To Ask or Not To Ask….Those Customer Questions

In order for our agents to be successful on their sales and service calls, they must be proficient in using the best questions to control the direction of the conversation and find out the customers needs and concerns.

Many agents are so process focused that the only questions they ask are the verification closed-ended kind:  What is your name, address, phone number, account number, item number? Some of these same agents tell me “I already know what the customer wants.  I take hundreds of these calls.  I don’t need to ask.”  The process-focused agents sound scripted, brusque and over controlling to the customers.  They are on a mission to get to the end of the call and the customer better get out of the way.

Some agents are afraid to ask questions because the Supervisor is watching their talk times and questions make the call longer.  I love to coach with them because once an agent learns to ask the “right” questions to ask, their talk time doesn’t increase but often goes down.  They not only find out quickly what is needed but they can even spend some extra time giving those customers what I lovingly call the “warm fuzzies”, i.e. engagement and empathy.

When we monitor calls, we may hear an agent losing control of the call to a customer telling personal stories or going off track from the business being discussed.  Once again, questions can save the day.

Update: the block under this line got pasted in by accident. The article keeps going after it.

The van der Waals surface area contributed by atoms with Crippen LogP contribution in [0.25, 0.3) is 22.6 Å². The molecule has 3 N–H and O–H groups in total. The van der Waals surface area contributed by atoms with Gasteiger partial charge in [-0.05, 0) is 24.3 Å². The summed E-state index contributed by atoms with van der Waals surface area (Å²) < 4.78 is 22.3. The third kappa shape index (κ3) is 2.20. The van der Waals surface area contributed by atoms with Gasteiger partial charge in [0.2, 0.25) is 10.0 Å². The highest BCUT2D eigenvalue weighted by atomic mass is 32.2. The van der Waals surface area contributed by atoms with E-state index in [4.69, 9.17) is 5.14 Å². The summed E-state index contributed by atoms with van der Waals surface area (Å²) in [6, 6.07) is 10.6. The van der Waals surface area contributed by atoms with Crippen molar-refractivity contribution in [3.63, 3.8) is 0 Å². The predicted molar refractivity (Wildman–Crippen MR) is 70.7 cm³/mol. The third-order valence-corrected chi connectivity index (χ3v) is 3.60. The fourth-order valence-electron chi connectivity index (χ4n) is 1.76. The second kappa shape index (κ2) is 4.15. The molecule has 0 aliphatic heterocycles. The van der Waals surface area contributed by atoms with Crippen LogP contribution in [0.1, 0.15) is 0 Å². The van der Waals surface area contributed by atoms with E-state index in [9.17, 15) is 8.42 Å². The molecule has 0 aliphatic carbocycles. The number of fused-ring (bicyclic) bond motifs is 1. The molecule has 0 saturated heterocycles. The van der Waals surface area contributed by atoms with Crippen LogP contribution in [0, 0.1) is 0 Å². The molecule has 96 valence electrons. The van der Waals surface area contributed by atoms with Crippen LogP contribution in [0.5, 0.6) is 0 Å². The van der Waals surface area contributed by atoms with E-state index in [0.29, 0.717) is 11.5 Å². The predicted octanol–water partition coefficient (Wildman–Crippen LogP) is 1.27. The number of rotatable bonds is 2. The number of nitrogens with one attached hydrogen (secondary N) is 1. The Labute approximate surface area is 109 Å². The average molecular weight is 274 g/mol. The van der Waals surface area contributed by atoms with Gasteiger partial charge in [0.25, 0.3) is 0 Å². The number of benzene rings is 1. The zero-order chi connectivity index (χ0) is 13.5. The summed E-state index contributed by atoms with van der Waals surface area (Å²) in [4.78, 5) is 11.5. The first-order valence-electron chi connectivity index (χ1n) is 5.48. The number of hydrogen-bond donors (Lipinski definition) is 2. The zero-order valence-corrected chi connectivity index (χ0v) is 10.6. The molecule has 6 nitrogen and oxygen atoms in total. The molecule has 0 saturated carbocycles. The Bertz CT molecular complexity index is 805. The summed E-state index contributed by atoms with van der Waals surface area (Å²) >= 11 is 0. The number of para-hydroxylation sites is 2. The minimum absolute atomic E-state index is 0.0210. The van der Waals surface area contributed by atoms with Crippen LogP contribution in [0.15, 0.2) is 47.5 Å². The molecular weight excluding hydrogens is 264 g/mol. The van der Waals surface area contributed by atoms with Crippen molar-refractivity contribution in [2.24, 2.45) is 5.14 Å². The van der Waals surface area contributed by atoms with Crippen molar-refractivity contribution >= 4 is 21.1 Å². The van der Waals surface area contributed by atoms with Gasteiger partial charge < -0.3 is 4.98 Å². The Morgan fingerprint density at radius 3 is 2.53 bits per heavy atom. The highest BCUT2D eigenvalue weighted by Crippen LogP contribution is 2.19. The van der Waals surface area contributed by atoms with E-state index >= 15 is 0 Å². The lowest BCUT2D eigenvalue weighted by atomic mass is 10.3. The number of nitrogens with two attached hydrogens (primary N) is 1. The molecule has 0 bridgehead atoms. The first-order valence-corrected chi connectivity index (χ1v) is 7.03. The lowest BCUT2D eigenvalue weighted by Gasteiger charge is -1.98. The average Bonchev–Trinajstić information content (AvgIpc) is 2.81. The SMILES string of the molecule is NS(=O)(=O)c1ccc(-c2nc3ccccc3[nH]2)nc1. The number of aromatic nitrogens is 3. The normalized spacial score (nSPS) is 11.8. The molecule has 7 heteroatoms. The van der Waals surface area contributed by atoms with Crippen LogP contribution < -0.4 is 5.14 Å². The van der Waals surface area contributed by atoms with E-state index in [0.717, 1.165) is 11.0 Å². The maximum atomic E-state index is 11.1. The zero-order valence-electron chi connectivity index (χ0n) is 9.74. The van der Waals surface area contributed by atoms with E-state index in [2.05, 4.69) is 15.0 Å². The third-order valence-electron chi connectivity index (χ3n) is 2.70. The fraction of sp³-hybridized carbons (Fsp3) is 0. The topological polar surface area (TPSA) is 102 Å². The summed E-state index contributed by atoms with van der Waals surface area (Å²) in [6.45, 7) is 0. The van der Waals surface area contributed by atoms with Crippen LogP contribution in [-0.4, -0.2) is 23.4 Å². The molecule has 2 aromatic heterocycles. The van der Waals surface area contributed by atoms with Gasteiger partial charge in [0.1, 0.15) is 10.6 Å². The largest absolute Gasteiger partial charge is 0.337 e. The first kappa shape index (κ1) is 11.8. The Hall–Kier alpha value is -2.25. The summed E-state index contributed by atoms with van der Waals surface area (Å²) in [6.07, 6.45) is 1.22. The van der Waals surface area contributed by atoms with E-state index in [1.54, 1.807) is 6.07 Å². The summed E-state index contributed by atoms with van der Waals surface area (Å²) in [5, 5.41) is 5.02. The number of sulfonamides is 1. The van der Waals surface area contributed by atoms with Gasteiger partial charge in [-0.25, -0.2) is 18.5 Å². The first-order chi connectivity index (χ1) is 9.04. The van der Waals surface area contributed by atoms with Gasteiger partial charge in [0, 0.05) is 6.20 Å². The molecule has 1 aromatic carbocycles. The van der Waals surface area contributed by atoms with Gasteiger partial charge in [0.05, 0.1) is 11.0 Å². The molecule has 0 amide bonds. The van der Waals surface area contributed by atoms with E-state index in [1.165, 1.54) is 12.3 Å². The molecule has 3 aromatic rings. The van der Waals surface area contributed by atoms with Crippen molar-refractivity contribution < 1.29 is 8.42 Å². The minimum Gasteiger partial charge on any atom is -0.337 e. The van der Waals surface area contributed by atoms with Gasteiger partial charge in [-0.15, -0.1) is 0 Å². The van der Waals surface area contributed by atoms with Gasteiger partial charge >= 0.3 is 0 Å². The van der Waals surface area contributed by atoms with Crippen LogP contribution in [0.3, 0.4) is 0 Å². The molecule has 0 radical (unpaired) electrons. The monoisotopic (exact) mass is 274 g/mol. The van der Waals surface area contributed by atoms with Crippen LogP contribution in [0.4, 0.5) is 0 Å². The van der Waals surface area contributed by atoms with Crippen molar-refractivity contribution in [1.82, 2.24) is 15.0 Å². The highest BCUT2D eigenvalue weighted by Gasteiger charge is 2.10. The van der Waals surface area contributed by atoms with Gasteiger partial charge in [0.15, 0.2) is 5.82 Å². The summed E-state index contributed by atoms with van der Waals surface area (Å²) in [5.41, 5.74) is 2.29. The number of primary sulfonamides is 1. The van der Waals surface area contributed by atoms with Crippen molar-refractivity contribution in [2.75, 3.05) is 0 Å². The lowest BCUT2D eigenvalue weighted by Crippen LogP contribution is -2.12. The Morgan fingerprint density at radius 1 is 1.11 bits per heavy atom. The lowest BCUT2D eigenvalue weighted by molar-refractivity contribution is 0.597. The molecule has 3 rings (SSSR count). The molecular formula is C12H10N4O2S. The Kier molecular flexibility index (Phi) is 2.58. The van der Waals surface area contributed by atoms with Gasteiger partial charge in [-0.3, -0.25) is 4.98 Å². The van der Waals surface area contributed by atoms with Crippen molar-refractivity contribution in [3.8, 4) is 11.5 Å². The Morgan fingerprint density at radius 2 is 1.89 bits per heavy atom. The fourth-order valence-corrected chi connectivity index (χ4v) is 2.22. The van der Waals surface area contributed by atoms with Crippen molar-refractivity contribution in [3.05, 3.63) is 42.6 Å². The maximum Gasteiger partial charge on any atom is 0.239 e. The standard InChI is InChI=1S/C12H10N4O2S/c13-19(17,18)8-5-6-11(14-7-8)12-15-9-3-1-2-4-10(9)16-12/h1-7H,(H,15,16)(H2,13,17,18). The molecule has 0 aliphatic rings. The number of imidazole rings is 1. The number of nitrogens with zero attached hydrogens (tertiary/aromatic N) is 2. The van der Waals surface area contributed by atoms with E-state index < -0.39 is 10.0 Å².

A simple but effective method of regaining control of the call is to use a business-focused question after following these steps:

1. Use the customer’s name:  When the customer is rambling, your agent begins to regain control by first saying the customer’s name politely

2. Give empathy or comment on what they said:  This is the tricky part. Too much empathy and too many comments will simply encourage the customer to keep talking about that vacation on and on.  The agent should simply say, “Mr. ______ how nice that you were able to see your grandkids. I know you had a great time”, and then immediately go to Step 3.

3. Use a “bridge”:  The bridge will connect your comment to a question about business.  An example is a simple phrase to change direction such as:  “Oh, I noticed that you have….”

4. After the Bridge, Ask a Closed Ended Question related to the goal of the call:  “Would you like that sent overnight or 2 day shipping?”

Role-play, coach and discuss with your team ways to use questions to control the call direction, find out customer needs and provide a great Customer Experience.

 

About the author

Since 1983, Melissa has partnered with Contact Centers and Retail Teams to help them develop strategies, operational processes and skills to successfully blend People, Process and Technology for Customer Experience success.

Similar Articles